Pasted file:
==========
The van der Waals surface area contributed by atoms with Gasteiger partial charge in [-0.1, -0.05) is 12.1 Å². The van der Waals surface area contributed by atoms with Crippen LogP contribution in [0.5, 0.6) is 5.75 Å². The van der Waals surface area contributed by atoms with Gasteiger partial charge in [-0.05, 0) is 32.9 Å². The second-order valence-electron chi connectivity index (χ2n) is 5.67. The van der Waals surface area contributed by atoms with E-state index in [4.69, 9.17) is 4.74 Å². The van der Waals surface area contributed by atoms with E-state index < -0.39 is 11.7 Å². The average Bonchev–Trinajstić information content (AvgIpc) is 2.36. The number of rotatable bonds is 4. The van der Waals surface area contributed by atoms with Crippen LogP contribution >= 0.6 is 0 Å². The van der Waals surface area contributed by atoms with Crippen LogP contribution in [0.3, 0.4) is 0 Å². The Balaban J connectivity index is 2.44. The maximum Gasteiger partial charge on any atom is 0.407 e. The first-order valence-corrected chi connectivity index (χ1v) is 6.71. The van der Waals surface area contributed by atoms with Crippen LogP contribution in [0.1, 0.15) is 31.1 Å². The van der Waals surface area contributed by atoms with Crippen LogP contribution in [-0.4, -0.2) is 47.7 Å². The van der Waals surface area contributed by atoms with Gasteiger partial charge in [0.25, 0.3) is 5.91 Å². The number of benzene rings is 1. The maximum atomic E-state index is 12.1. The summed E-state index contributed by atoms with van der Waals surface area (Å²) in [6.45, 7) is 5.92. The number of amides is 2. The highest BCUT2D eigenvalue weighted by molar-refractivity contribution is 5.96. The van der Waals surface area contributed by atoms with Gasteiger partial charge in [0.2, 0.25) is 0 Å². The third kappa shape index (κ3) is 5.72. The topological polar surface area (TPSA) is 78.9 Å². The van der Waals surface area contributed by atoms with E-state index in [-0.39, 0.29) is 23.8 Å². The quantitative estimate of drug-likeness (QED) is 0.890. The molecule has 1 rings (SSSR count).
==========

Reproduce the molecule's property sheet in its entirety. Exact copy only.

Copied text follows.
The van der Waals surface area contributed by atoms with Gasteiger partial charge in [-0.1, -0.05) is 12.1 Å². The van der Waals surface area contributed by atoms with Crippen LogP contribution in [0.5, 0.6) is 5.75 Å². The van der Waals surface area contributed by atoms with Gasteiger partial charge in [-0.05, 0) is 32.9 Å². The second-order valence-electron chi connectivity index (χ2n) is 5.67. The van der Waals surface area contributed by atoms with E-state index in [4.69, 9.17) is 4.74 Å². The van der Waals surface area contributed by atoms with E-state index < -0.39 is 11.7 Å². The average Bonchev–Trinajstić information content (AvgIpc) is 2.36. The number of rotatable bonds is 4. The van der Waals surface area contributed by atoms with Crippen LogP contribution >= 0.6 is 0 Å². The van der Waals surface area contributed by atoms with Crippen LogP contribution in [0.3, 0.4) is 0 Å². The Balaban J connectivity index is 2.44. The maximum Gasteiger partial charge on any atom is 0.407 e. The first-order valence-corrected chi connectivity index (χ1v) is 6.71. The van der Waals surface area contributed by atoms with Crippen LogP contribution in [0.1, 0.15) is 31.1 Å². The van der Waals surface area contributed by atoms with Crippen LogP contribution in [-0.4, -0.2) is 47.7 Å². The van der Waals surface area contributed by atoms with Gasteiger partial charge in [0.25, 0.3) is 5.91 Å². The number of benzene rings is 1. The maximum atomic E-state index is 12.1. The summed E-state index contributed by atoms with van der Waals surface area (Å²) in [6.45, 7) is 5.92. The number of amides is 2. The highest BCUT2D eigenvalue weighted by molar-refractivity contribution is 5.96. The van der Waals surface area contributed by atoms with Gasteiger partial charge in [0.2, 0.25) is 0 Å². The third kappa shape index (κ3) is 5.72. The topological polar surface area (TPSA) is 78.9 Å². The van der Waals surface area contributed by atoms with E-state index in [-0.39, 0.29) is 23.8 Å². The quantitative estimate of drug-likeness (QED) is 0.890. The molecule has 1 rings (SSSR count).